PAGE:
Douglas Trumbull, legendary special photographic effects wizard on films such as 2001, Star Trek the Motion Picture, Close Encounters, Blade Runner, The Tree of Life and many others, had an ambition and opportunity in 1971 to seat himself in the director’s chair. It also provided a challenge for him to test his resourcefulness, as his budget for his sci-fi high concept film would be under $1M.
With a budget that tight, and a Sci-Fi that will be compared, at least…
If it just had the soundtrack, it would be fun.
If it just had the genuine adolescent awkwardness, it would be fun.
If it just had a fresh-faced cast giving fairly realistic performances, it would be fun.
If it were just the clothes, it would be fun.
If it were just the care and love that Boaz Davidson infuses it with, it would be fun.
If it were just the ending, it would be heartbreaking.
BUT, The Last American Virgin is all of these things, so it is GREAT.
I think I've seen at least part of this before but it can't possibly count as a rewatch because I would definitely remember that ending. When I was 15 I had something very similar happen to me and this film would have been cathartic back then. It would have been useful for me to see another guy in the same situation, suffering the same 'friend-zone' horrors.
My own personal 'Karen' got married young, had a couple of kids and then…
Capote and Moneyball were both good films, maybe even excellent films. But Foxcatcher, which unfurls itself like some cosmic Greek tragedy, is Miller’s first truly great film, the moment he has finally hit his stride and revealed himself as a distinct auteur. He has done this without having to leave his comfort zone, as Foxcatcher resides heavily in the Miller terrain we have come to know. There is still an oddball (resulting in a first Oscar nomination), murder, exploitation, underappreciation,…
Good ol' drunken Charlie Allnutt (Bogart) and prim and proper Rosie Sayer (Hepburn) decide to take a beat up old boat down an amazonian river to blow up one of the kaiser's boats...because why not?
The African Queen is 90 minutes of good old fashioned adventure, sure its story is a little silly but you can't help enjoy it from beginning to end. Bogart is great value, staggering around with a messy beard and a mug full of gin as…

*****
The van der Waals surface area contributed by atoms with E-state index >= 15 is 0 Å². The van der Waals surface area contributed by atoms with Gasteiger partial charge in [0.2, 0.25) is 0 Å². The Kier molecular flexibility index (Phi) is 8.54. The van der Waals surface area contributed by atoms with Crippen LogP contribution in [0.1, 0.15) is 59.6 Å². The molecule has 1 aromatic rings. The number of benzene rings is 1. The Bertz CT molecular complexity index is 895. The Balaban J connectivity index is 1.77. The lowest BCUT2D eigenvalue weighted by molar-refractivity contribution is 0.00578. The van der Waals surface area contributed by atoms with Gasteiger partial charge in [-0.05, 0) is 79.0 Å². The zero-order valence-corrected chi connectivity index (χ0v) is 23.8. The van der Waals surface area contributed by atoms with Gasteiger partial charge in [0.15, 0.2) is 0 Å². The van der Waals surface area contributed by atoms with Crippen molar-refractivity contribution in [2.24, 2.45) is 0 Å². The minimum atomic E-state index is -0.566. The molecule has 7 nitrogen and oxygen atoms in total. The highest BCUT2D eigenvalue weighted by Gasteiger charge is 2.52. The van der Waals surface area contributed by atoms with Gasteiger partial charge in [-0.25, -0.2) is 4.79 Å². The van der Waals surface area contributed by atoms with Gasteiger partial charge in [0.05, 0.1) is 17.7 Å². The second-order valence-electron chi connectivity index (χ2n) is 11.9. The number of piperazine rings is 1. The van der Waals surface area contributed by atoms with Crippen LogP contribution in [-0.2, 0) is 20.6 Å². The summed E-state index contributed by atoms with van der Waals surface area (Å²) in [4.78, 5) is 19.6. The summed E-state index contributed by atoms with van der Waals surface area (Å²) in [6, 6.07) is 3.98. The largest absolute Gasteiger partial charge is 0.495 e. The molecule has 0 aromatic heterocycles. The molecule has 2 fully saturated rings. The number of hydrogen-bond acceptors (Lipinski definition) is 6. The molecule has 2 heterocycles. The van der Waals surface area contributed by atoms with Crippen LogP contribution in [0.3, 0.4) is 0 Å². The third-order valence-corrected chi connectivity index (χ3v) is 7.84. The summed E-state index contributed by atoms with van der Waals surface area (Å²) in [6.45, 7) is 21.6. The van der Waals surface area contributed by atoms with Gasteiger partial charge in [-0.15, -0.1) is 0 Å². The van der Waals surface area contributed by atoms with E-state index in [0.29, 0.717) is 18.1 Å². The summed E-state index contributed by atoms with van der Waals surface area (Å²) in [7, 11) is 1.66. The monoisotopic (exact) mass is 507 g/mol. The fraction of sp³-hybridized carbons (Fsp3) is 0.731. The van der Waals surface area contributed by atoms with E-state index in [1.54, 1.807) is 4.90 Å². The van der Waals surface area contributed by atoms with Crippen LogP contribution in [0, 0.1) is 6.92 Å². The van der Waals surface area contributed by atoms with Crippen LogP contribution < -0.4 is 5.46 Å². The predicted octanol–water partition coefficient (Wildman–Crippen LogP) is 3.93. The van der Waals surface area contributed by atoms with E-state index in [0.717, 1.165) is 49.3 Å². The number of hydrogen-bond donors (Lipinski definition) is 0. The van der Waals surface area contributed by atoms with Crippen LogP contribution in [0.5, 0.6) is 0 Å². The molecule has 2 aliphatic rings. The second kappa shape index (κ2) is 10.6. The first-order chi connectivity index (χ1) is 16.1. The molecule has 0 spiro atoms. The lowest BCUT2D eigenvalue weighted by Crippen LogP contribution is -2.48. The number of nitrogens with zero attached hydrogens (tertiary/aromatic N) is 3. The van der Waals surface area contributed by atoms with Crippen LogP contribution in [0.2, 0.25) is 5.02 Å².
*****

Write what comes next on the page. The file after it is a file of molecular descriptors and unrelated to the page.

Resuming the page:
Defies a lot of conventional wisdom about movies by being pretty much all emotional climax, all peak, no valleys. But it walks that ever-escalating line with an unparalleled grace, and the result is a work of true perfection.
Detail I like:
Whenever we hear actual in-story music in the film, like at the opera or on the radio, it sounds flat and hollow in comparison to the "music" that makes up the characters' reality. They're surrounded by beautiful music, but they're too busy singing to notice it.
Don't mess with Nedrick Young's tie!
Between 1962 and 1966, there was arguably no more in-form director around than John Frankenheimer. In that period of time he directed Birdman Of Alcatraz, The Manchurian Candidate, Seven Days In May, The Train and Seconds.
What perhaps stops Frankenheimer from being regarded as one of the true greats is his inconsistent output after this period, and he did make a couple of truly dreadful films. Yet his output remained varied…
After watching a few videos about the dangers of heavy metal music and the impending conversion to Satanism of all '80s youth, I decided it was time for a little levity. Cue this "instructional" video starring Malcolm Jamal Warner (of TV's The Cosby Show), that one dildo that made wacky sounds with his mouth but wasn't in Police Academy, and a fistful of other assholes I didn't recognize.
Turns out this was a much darker and more depressing experience than…
Stephen King was so displeased with Kubrick's adaption that he famously accused the director of "trying to hurt people with this movie." Having just finished rereading the novel (in anticipation of watching a horror film I've rewatched more times than any other, yep), it is clearer to me than ever which version is the masterpiece and which one is just a pretty good read. For so many reasons, but simply put:
underexplaining > overexplaining
hedge maze > hedge animals
axe > croquet mallet
Kubrick > King
The director's cut really adds to the epicness. It looks gorgeous in every department from costumes to battles and cinematography. Orlando Bloom still doesn't cut it though. He has no charisma and he loses every one on one in terms of shining through. He is no match at all for Saladin - it is quite ridiculous.
Ed Norton is actually really great in this under a mask. Everyone who loved Frank should check this out for similarly good work.